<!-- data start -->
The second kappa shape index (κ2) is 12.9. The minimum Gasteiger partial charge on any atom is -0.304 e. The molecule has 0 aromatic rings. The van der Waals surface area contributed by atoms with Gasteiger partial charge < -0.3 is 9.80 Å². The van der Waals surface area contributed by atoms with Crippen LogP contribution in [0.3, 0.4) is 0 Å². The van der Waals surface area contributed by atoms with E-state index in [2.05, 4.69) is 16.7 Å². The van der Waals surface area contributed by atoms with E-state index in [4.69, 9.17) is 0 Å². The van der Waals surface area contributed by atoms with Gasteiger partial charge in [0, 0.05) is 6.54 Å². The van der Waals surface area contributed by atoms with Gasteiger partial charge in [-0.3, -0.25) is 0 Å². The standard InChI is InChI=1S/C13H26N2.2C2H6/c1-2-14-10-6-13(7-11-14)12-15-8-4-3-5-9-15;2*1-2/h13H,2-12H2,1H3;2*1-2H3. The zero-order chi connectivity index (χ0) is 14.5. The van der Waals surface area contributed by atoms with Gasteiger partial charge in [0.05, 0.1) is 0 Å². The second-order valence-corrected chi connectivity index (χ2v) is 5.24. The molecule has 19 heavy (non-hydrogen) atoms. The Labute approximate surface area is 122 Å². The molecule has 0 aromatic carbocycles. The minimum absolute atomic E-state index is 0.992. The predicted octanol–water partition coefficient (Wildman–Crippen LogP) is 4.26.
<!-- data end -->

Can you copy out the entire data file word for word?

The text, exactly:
The second kappa shape index (κ2) is 12.9. The minimum Gasteiger partial charge on any atom is -0.304 e. The molecule has 0 aromatic rings. The van der Waals surface area contributed by atoms with Gasteiger partial charge < -0.3 is 9.80 Å². The van der Waals surface area contributed by atoms with Crippen LogP contribution in [0.3, 0.4) is 0 Å². The van der Waals surface area contributed by atoms with E-state index in [2.05, 4.69) is 16.7 Å². The van der Waals surface area contributed by atoms with E-state index in [4.69, 9.17) is 0 Å². The van der Waals surface area contributed by atoms with Gasteiger partial charge in [0, 0.05) is 6.54 Å². The van der Waals surface area contributed by atoms with Gasteiger partial charge in [-0.3, -0.25) is 0 Å². The standard InChI is InChI=1S/C13H26N2.2C2H6/c1-2-14-10-6-13(7-11-14)12-15-8-4-3-5-9-15;2*1-2/h13H,2-12H2,1H3;2*1-2H3. The zero-order chi connectivity index (χ0) is 14.5. The van der Waals surface area contributed by atoms with Gasteiger partial charge in [0.05, 0.1) is 0 Å². The second-order valence-corrected chi connectivity index (χ2v) is 5.24. The molecule has 19 heavy (non-hydrogen) atoms. The Labute approximate surface area is 122 Å². The molecule has 0 aromatic carbocycles. The minimum absolute atomic E-state index is 0.992. The predicted octanol–water partition coefficient (Wildman–Crippen LogP) is 4.26.